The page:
In the run up to the triennial Assembly of the UN International Civil Aviation Organization, where climate change is positioned as a significant item on the agenda, scientists from the Centre for Aviation Transport and the Environment at Manchester Metropolitan University (UK) have published a science-based report on the best and most cost-effective way of mitigating future aviation emissions. Although aviation is responsible for only about 2% of global greenhouse gas emissions, the sector is frequently a target of criticism, in part because it is seen to have among the highest emissions per passenger-km and because it appears to be a rapidly growing sector.
The report analysed 23 incremental mitigation scenarios for aviation CO2 emissions for their reductions in radiative forcing/temperature response by 2050 over a business as usual (BAU) aviation technology/operational improvements scenario. The mitigation measures included five levels of technology/operational improvements, three levels of biofuel market penetration, and two levels of geographical coverage of an emissions trading system.
The research found that emissions trading, as designed by the European Union, would provide the largest single incremental improvement in radiative forcing and temperature response by 2050 of ~15% (range 12 to 17%) over BAU. The next largest single potential contributor, as a measure, to reductions in aviation CO2 radiative forcing by 2050, was a maximum feasible reductions scenario of reductions in aviation CO2 emissions from technological and operational improvements of 6.4% (range 6.1 to 6.9%). The additional introduction of “likely” levels of biofuels over BAU gave the smallest reduction, as a single measure, in aviation CO2 radiative forcing by 2050 over BAU of 1.1% (range 1.0 to 1.2%). By combining MFR technology/operational improvements with biofuels at “speculative” levels, reduced aviation CO2 radiative forcing over BAU by 9% (range 8.3 to 9.6%). Combining all possible measures – MFR technology/operations, “speculative” biofuels, and the EU-ETS, reduced aviation CO2 RF by 19.5% (range 16.1 to 21.5%) over BAU.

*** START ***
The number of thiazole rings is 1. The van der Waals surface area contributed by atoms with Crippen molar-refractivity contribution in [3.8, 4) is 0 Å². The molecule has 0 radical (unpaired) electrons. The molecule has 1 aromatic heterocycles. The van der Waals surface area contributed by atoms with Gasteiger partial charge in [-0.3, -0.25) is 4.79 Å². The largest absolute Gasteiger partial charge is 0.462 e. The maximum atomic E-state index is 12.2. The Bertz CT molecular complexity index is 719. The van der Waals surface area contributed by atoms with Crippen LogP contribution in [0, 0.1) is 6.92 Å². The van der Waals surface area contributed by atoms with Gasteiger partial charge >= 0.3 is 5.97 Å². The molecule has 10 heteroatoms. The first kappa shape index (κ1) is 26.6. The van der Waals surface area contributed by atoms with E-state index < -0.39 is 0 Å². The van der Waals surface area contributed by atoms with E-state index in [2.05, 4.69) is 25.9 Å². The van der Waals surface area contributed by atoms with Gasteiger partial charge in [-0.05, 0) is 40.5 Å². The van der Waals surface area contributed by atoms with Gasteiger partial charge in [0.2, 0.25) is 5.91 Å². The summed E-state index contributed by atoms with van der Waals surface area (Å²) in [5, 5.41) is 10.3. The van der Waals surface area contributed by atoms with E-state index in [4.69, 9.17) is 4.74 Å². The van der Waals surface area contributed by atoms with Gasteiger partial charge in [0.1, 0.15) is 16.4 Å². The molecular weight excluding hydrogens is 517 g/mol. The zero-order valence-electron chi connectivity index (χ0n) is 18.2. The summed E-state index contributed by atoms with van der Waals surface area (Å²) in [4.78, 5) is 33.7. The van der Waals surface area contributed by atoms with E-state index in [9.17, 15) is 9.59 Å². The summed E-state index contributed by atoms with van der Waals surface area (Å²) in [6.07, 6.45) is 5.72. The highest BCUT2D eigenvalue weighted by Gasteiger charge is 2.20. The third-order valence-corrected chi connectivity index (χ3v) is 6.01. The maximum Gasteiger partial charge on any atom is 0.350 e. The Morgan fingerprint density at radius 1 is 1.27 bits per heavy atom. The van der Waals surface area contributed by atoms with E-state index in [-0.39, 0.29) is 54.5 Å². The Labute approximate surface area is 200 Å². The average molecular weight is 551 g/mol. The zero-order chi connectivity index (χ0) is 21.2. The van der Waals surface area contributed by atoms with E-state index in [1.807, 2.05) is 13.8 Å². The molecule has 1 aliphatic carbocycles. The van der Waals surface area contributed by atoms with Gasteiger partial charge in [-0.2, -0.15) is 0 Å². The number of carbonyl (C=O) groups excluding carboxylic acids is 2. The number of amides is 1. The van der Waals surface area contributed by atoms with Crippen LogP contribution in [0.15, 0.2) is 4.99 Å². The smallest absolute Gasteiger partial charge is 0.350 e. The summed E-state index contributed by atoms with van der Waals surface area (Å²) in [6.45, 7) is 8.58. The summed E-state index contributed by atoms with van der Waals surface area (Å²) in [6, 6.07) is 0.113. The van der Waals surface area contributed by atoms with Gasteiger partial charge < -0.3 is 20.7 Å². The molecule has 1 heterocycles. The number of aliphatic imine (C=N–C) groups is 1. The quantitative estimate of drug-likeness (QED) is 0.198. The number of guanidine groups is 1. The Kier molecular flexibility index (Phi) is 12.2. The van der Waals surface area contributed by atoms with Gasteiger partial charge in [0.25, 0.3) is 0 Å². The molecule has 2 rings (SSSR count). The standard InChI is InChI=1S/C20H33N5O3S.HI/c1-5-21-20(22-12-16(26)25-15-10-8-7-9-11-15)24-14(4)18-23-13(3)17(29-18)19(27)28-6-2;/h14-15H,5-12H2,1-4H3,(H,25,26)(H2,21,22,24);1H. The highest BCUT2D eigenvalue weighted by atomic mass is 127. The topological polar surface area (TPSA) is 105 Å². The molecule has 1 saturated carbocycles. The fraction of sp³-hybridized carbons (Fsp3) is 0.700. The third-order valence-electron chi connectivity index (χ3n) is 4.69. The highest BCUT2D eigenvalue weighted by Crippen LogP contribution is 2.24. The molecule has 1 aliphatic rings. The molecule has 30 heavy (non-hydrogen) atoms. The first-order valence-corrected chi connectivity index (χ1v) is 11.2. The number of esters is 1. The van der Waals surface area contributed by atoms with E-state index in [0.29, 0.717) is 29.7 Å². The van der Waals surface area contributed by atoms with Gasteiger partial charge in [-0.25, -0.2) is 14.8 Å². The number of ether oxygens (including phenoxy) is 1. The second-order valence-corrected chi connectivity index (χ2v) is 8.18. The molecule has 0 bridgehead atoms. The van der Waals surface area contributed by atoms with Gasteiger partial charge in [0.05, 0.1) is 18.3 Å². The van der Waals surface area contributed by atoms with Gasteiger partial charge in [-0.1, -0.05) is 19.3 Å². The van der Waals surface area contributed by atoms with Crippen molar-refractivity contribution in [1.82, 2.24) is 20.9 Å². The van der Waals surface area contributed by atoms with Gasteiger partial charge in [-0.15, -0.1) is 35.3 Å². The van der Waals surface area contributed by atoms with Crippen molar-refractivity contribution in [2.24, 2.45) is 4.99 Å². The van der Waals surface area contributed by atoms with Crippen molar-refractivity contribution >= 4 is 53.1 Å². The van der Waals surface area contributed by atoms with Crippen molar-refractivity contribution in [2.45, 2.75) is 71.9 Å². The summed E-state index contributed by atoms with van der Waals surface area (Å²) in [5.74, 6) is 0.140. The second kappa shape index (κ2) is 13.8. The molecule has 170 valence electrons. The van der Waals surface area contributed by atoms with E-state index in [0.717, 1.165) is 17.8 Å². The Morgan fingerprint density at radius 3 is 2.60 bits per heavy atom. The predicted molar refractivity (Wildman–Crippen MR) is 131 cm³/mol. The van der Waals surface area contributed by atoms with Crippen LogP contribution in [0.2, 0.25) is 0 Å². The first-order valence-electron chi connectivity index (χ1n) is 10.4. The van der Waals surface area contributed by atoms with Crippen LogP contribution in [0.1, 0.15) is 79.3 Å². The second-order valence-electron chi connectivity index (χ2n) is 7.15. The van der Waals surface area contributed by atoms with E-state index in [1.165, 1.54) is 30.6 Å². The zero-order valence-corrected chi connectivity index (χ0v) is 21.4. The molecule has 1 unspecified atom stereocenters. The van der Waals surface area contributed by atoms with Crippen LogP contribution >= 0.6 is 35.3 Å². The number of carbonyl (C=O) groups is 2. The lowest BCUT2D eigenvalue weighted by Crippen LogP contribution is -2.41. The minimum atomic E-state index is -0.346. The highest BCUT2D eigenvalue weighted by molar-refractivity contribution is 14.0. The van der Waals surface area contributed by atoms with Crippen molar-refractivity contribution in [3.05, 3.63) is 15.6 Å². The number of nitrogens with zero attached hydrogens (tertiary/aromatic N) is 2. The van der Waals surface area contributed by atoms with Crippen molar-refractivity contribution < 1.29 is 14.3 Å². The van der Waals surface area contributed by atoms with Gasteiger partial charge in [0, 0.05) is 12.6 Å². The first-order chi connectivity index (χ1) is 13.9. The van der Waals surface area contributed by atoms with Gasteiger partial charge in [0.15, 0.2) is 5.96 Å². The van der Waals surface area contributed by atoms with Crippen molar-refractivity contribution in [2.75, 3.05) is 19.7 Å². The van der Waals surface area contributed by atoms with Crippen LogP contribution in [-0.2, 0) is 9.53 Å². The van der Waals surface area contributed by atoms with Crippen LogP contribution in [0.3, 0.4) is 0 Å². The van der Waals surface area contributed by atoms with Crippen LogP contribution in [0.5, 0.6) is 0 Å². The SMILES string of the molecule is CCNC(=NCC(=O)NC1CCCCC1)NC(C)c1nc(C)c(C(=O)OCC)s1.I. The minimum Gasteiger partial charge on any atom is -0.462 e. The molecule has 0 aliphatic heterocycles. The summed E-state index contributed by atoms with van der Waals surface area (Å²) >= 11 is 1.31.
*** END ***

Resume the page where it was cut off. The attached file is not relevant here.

The researchers found that the reason that emissions trading schemes result in such marked radiative forcing reductions is their inherent ability to achieve emission reductions quickly, which is vital when considering the effectiveness of any CO2 mitigation action, because of the accumulative nature of CO2 in the atmosphere. The timing as to when reductions in CO2 emissions occur matters – not just the achievement of an emissions goal by some future date. The data show that early reductions in CO2 emissions produce the best environmental response.
The full paper, and a summary, are both available at http://www.cate.mmu.ac.uk/projects/mitigating-future-aviation-co2-emissions-timing-is-everything/
The ICAO Assembly takes place in Montreal from 24 September to 4 October 2013.